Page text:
How to index a dictionary in Python

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Borislav Hadzhiev

Last updated: Sep 15, 2022

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How to index a dictionary in Python #

Use the list() class to index a dictionary, e.g. list(my_dict)[0] and list(my_dict.values())[0]. The list() class converts the dictionary or the dictionary's values to a list that we can access at a specific index.

main.py
my_dict = { 'site': 'bobbyhadz.com', 'color': 'blue', 'number': 100 } # ✅ get key in dictionary by index key = list(my_dict)[0] print(key) # 👉️ site # ✅ get value in ditionary by index value = list(my_dict.values())[0] print(value) # 👉️ bobbyhadz.com # -------------------------------------- # ✅ get index of key in dictionary index = None if 'site' in my_dict: index = list(my_dict).index('site') print(index) # 👉️ 0

We used the list() class to index a dictionary.

The list() class converts the dictionary to a list of keys.

main.py
my_dict = { 'site': 'bobbyhadz.com', 'color': 'blue', 'number': 100 } print(list(my_dict)) # 👉️ ['site', 'color', 'number'] print(list(my_dict.keys())) # 👉️ ['site', 'color', 'number']

We could have also used the dict.keys() method to be more explicit.

The dict.keys method returns a new view of the dictionary's keys.

The last step is to access the list of keys at the specific index.

main.py
my_dict = { 'site': 'bobbyhadz.com', 'color': 'blue', 'number': 100 } key = list(my_dict)[0] print(key) # 👉️ site
Python indexes are zero-based, so the first item in a list has an index of 0, and the last item has an index of -1 or len(my_list) - 1.

If you need to get the value at a specific index in the dictionary, pass the result of calling dict.values() to the list() class.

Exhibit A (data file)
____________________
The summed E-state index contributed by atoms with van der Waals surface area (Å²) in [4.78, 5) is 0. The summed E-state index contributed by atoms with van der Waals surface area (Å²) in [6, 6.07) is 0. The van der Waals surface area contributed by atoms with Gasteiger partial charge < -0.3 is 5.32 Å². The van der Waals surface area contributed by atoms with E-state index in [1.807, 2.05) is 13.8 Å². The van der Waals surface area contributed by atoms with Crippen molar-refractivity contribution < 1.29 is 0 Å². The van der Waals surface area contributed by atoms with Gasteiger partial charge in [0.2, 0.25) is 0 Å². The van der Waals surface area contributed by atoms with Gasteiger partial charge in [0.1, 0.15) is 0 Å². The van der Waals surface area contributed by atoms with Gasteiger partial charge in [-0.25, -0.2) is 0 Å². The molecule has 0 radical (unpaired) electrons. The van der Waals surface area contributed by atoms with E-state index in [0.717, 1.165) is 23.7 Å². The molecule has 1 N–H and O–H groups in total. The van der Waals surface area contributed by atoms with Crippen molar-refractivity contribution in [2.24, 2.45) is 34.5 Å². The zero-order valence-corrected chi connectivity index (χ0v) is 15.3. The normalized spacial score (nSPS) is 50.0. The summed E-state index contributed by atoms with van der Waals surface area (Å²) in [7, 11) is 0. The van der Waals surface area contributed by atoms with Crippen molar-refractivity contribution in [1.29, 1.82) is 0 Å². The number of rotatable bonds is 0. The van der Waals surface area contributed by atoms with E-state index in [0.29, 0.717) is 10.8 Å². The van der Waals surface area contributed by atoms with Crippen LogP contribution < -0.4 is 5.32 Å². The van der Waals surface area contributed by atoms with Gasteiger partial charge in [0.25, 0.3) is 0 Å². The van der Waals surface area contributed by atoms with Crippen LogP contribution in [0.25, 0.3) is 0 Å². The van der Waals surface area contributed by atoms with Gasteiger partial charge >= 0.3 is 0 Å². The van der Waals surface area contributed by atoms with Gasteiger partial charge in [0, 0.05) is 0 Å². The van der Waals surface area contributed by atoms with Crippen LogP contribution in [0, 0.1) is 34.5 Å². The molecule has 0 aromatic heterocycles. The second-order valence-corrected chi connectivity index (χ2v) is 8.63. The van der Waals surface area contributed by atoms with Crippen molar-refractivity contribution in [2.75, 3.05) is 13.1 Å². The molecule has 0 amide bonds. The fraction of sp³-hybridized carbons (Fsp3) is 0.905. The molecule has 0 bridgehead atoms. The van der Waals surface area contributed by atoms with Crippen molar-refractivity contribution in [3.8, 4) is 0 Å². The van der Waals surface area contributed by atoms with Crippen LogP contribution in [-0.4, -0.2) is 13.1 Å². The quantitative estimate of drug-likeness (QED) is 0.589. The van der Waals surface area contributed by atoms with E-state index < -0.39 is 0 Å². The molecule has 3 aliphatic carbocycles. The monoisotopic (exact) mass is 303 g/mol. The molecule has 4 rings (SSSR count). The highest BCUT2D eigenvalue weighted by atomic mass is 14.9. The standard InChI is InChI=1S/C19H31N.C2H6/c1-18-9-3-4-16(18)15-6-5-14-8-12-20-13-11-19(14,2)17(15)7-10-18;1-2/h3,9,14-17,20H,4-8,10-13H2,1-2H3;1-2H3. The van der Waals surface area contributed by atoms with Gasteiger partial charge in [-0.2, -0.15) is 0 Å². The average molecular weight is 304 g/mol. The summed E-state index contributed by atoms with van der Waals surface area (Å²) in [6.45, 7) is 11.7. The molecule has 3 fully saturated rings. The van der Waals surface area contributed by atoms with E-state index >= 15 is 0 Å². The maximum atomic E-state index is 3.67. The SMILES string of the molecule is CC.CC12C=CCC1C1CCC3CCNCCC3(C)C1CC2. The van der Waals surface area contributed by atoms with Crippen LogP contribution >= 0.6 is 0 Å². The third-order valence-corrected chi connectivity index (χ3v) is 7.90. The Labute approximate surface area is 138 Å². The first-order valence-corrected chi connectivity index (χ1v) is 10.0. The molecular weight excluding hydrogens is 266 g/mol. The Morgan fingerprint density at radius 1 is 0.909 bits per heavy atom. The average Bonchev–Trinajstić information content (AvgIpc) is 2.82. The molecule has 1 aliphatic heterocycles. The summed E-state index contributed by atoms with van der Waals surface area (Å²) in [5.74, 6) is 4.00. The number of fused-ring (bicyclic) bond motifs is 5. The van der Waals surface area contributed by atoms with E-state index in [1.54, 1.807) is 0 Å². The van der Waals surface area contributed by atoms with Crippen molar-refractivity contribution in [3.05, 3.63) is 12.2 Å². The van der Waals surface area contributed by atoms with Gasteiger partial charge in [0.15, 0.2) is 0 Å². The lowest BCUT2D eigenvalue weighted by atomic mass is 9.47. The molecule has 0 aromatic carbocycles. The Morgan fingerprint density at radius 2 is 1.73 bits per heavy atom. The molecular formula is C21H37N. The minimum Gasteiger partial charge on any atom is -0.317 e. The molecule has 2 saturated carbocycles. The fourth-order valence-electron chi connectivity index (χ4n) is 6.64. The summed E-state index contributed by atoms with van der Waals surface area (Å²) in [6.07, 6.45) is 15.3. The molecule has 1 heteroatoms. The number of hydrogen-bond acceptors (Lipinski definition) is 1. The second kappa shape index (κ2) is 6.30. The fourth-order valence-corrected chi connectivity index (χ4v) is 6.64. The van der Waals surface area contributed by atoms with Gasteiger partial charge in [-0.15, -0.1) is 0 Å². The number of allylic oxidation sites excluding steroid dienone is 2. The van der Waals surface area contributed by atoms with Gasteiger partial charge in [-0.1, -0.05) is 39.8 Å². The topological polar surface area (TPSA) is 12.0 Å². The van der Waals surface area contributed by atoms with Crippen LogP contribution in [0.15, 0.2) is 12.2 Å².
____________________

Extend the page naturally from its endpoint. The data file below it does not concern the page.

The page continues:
main.py
my_dict = { 'site': 'bobbyhadz.com', 'color': 'blue', 'number': 100 } value = list(my_dict.values())[0] print(value) # 👉️ bobbyhadz.com

The dict.values method returns a new view of the dictionary's values.

main.py
my_dict = { 'site': 'bobbyhadz.com', 'color': 'blue', 'number': 100 } # 👇️ dict_values(['bobbyhadz.com', 'blue', 100]) print(my_dict.values())

The dict.values() method returns a view object which isn't subscriptable (cannot be accessed at an index), so we still had to convert it to a list.

Use the list.index() method if you need to get the index of a specific key or value in the dictionary.

main.py
my_dict = { 'site': 'bobbyhadz.com', 'color': 'blue', 'number': 100 } index = None if 'site' in my_dict: index = list(my_dict).index('site') print(index) # 👉️ 0
The list.index() method returns the index of the first item whose value is equal to the provided argument.

The method raises a ValueError if there is no such item in the list.

We used an if statement to check if the key exists in the dictionary, so the list.index() method will never throw a ValueError.

You can use the same approach to get the index of a value in the dictionary.

main.py
my_dict = { 'site': 'bobbyhadz.com', 'color': 'blue', 'number': 100 } index = None dict_values = my_dict.values() if 'bobbyhadz.com' in dict_values: index = list(dict_values).index('bobbyhadz.com') print(index) # 👉️ 0
As of Python 3.7, the standard dict class is guaranteed to preserve the insertion order of keys.

If you use an older version, use the OrderedDict class instead.

main.py
from collections import OrderedDict my_dict = OrderedDict( [('site', 'bobbyhadz.com'), ('color', 'blue'), ('number', 100)] ) key = list(my_dict)[0] print(key) # 👉️ site value = list(my_dict.values())[0] print(value) # 👉️ bobbyhadz.com # -------------------------------------- index = None if 'site' in my_dict: index = list(my_dict).index('site') print(index) # 👉️ 0

The list() class can also be used to convert the keys of an OrderedDict to a list.

Note that using the OrderedDict class is only necessary if you use a version older than Python 3.7.

Otherwise, use the native dict class as it preserves insertion order.

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